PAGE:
Sunday, April 22, 2018
Tampa Bay Rays

Detroit Tigers' Max Scherzer managing to stay positive despite his brother's suicide

DETROIT — Max Scherzer spoke enthusiastically, and convincingly, Saturday of his excitement to pitch tonight for the Tigers in the World Series.

"The start of a lifetime," he called it.

But Scherzer will also do so with sadness, as he has 20 other times this year since the devastating June news that his younger brother, Alex, had killed himself.

"That was the most difficult time of my life," Scherzer said, softly. "For me, I just learned to live life as happy as I can. Put a smile on everybody's face. For my family, when I play baseball, it puts a smile on everybody's face."

That was why two days after, Scherzer rejoined the Tigers in Pittsburgh and pitched. Painfully, more so than he imagined, Alex on his mind literally with each of his 100 pitches. His family had told him he should go, that it would be good for him. He said he'd do it, but only if they came, too, so his parents, an aunt and a cousin went with. That he lost, 4-1, far from mattered.

"I'm glad I pitched," he said. "That was the most difficult start I ever made. … (But) it was an important thing at that time for my family for me to be able to go out there and do that."

Three days later, Max spoke for the first time about his brother, who was 24 and had recently earned an MBA from the University of Missouri and begun working for Morgan Stanley in St. Louis.

He read from a statement about Alex's brilliance and great sense of humor. Of how he always knew how to leave Max with a smile on his face, or laughing out loud. Of their regular debates — over sports, politics, or anything else — and how Alex always insisted he was right.

"Alex made this world a better place and anybody I have ever talked to that knew him could only say how much fun they had being around him," Scherzer said. "Alex was the best brother I could have asked for and he will always be missed."

Scherzer, 28, started two days later at the Trop and beat the Rays, headed home to St. Louis for a memorial service and has been back with the team ever since.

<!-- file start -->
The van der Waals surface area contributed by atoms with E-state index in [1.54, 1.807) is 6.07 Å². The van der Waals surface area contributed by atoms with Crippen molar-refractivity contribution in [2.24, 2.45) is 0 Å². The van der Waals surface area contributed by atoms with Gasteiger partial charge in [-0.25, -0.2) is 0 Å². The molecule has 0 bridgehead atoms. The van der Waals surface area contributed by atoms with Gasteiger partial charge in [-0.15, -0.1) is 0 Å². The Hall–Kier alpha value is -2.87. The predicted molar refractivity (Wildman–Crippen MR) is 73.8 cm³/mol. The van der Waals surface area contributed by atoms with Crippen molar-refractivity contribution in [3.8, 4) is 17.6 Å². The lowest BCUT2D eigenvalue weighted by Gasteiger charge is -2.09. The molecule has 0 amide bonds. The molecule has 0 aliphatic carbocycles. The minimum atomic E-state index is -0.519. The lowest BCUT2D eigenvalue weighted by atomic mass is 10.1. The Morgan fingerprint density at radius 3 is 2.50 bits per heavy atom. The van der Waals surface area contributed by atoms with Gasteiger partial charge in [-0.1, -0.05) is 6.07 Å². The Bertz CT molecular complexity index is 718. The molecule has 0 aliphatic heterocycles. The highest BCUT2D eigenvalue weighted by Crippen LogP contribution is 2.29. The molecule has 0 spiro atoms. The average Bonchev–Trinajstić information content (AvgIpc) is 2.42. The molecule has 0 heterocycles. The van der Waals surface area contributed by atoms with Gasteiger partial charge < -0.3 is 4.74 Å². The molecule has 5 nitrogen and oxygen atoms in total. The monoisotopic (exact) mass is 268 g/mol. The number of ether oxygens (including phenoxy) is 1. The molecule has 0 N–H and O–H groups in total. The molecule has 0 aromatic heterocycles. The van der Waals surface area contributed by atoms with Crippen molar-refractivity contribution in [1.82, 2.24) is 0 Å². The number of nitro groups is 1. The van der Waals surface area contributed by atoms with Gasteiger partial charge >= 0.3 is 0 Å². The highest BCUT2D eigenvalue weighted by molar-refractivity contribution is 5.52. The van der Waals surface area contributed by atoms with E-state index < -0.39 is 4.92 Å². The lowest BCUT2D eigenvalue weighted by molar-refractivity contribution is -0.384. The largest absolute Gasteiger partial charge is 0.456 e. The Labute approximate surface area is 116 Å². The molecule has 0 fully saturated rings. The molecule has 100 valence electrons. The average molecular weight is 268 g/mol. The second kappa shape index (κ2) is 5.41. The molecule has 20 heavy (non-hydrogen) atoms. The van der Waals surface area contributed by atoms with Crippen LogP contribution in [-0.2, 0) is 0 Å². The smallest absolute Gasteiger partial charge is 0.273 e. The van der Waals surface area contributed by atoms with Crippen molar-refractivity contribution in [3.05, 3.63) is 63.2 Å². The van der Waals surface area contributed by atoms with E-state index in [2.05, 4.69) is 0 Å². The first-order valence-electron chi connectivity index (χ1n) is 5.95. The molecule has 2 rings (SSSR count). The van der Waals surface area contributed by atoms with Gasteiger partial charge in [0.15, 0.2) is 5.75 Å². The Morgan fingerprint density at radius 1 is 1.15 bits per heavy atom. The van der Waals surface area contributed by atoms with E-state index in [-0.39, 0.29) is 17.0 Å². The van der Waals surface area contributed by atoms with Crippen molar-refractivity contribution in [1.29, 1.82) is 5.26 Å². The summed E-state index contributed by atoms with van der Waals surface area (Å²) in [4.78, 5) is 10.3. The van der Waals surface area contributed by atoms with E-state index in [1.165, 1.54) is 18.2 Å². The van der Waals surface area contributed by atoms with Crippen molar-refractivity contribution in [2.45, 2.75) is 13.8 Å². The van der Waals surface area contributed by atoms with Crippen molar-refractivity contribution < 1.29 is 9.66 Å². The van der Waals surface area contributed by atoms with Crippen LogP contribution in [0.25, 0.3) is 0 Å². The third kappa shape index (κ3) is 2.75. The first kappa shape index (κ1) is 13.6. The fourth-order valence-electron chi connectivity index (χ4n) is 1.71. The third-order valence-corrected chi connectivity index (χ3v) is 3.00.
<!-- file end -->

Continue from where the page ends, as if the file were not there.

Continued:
Despite some minor injuries — a hamstring he tweaked running at the Trop, a sore shoulder, an ankle he tweaked in the Tigers' division-clinching celebration — he has pitched incredibly well: 10-2, 2.61 from the Rays win on, plus two strong playoff starts, going 1-0, 0.82 with 18 strikeouts vs. the A's and the clincher against the Yankees. He says the difference is better fastball location.

His teammates marvel at how he has gone forward.

"It's a testament to him and his family," DH Delmon Young said. "That's one of the hardest things you'll ever have to deal with in life, and it can destroy you throughout the whole season. Especially being gone on the road, sitting in your room, and dwelling on it. But I think since that point on he's been one of the best pitchers in baseball."

"I commend him for being able to pull through and perform the way he has," starter Doug Fister said. "Finding a sense of normalcy is a big thing, and I think coming to work every day and being able to come to the ballpark has really helped him out."

As horrible as the experience has been, Scherzer said he, too, has found some solace.

"I'm playing the game I love," Scherzer said. "Life goes on no matter what happens. And the sun always comes up, so you better have a positive outlook on life, and a positive outlook on what to do with your life. So for me, right now, playing baseball puts a smile on everybody's face."

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